It felt like years since I’d visited Pier 24 when I arrived on a recent weekday morning to view Looking Forward: Ten Years of Pier 24 Photography. Wait, it had been years. Like many, many things, Pier 24’s generally unhurried schedule (their exhibitions can stay up for close to a full year) was further delayed by the pandemic. So while they launched the first half of their 10th anniversary celebration in 2019, this second installment, which opened Aug. 8, has turned into a 12th anniversary celebration. I’m happy to report it was worth the wait.
Pier 24 houses the Pilara Foundation’s photography collection, an impressively ever-growing thing, and does a rare thing with its group shows. While there are 16 artists in Looking Forward, each is displayed in their own roomy gallery. And in those galleries, we’re usually seeing a single body of work, a privileged view that keeps the threads of an artist’s approach intact. It’s a style of presentation that is as much like a studio visit as it is a museum show.
The theme of “work collected in the past 10 years” is a pretty loose one, but certain themes and gestures run through the galleries: city life; obscured views; highly staged compositions; fortuitous light. The show opens with images of the Bay Bridge (one wall a grid of found postcards, many depicting the pre-2013 double-decker eastern span), Pier 24’s most prominent visual neighbor, and follows photographers Daniel Postaer, Awoiska van der Molen and Austin Leong through familiar San Francisco streets.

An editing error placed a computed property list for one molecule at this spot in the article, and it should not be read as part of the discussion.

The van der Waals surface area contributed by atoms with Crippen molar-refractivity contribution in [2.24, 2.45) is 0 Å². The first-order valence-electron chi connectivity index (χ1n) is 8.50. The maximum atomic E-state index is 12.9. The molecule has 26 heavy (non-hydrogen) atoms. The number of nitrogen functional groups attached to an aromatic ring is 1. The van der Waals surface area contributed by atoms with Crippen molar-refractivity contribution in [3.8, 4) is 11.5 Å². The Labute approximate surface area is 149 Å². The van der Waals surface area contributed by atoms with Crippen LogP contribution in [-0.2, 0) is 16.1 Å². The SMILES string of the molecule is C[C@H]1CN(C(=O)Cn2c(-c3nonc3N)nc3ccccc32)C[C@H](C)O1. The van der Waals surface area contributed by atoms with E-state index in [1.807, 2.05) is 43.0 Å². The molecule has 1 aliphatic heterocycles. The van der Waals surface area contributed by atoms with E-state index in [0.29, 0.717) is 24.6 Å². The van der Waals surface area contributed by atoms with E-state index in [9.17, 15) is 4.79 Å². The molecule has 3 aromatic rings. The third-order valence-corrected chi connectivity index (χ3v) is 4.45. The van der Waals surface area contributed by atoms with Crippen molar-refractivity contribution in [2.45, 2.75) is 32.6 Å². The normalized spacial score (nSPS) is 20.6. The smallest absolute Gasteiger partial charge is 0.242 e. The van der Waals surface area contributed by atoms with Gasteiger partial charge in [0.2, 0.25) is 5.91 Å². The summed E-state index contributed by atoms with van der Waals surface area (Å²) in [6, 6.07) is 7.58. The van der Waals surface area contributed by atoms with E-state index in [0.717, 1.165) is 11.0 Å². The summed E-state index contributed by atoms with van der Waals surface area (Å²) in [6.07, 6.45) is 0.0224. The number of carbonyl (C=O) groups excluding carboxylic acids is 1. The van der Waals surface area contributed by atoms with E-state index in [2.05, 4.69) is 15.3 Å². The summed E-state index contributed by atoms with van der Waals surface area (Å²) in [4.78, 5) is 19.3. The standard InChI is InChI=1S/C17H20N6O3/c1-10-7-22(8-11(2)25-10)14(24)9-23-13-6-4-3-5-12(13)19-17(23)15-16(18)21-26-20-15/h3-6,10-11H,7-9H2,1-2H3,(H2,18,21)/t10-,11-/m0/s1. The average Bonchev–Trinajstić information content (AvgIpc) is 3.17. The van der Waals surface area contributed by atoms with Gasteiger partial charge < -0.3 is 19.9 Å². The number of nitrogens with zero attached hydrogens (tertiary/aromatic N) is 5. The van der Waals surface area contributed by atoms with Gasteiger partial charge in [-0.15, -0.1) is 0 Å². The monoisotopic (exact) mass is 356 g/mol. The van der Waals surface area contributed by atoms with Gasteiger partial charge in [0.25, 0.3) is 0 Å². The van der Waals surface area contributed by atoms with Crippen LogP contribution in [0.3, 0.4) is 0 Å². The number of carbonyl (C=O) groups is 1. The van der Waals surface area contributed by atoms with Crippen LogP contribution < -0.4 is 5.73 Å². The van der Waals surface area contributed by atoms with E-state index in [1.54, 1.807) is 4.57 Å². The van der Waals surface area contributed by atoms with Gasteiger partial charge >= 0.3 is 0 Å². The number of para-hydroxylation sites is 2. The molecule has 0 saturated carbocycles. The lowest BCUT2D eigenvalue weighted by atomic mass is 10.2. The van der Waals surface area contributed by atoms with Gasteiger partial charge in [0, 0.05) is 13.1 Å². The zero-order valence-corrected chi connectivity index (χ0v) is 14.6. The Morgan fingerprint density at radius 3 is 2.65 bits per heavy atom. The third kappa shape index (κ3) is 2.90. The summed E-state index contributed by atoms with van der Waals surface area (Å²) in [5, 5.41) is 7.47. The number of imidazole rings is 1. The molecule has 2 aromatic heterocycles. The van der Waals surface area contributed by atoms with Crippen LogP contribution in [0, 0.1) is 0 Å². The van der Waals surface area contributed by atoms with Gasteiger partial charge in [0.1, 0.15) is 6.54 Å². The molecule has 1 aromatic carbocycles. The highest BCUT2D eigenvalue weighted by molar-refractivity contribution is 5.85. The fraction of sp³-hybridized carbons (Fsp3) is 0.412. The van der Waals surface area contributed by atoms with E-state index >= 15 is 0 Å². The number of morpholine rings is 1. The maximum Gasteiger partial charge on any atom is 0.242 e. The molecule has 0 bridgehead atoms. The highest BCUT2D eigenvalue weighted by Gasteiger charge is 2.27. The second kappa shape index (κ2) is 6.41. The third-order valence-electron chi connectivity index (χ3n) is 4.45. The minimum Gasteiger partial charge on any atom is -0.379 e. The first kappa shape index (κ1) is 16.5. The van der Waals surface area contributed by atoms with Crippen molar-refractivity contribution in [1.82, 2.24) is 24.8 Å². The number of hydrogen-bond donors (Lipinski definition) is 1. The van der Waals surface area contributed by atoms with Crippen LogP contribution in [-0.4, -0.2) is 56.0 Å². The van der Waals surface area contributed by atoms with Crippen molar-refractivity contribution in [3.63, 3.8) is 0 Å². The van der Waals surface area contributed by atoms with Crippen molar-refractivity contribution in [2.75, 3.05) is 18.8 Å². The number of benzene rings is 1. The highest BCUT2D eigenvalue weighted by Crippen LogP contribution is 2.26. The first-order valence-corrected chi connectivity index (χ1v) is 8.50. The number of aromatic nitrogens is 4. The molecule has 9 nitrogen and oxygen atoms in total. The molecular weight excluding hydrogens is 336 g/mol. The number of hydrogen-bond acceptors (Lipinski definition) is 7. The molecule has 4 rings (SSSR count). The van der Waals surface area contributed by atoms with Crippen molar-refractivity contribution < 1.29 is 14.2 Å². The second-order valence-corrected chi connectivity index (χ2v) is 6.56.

Postaer’s images, from a series called Boomtown, feature buildings going up and coming down and the intermingling of office workers and unhoused people on brightly lit, colorful corners. Shadows are crisp and dramatic. Meanwhile, van der Molen’s city is moody, photographed in black and white, and empty of people. And Leong’s is somewhere between the two: intimate, small-scale images full of odd encounters between technology and city residents. All three depictions of San Francisco are immediately recognizable and true.
The exhibition bookends these local views with Ray K. Metzker’s high-contrast black-and-white images, mostly from the 1950s and 60s in Philadelphia and Chicago. He captures people lit by the slimmest shafts of sunlight sneaking between tall buildings. “We pluck a few threads from reality and weave them into another reality,” Metzker is quoted in the exhibition guide. In Metzker’s hands, that “other reality” dwarfs people, casts us as tiny, round figures against a backdrop of urban design that is all hard edges and disorienting reflected light. While Postaer, van der Molen and Leong’s work flows out of this 20th century street photography, the distance between their approaches is vast. In their focus on more human-scaled spaces, it’s possible to see a contemporary understanding of how the structures of finance and capital have damaged our very fragile lives.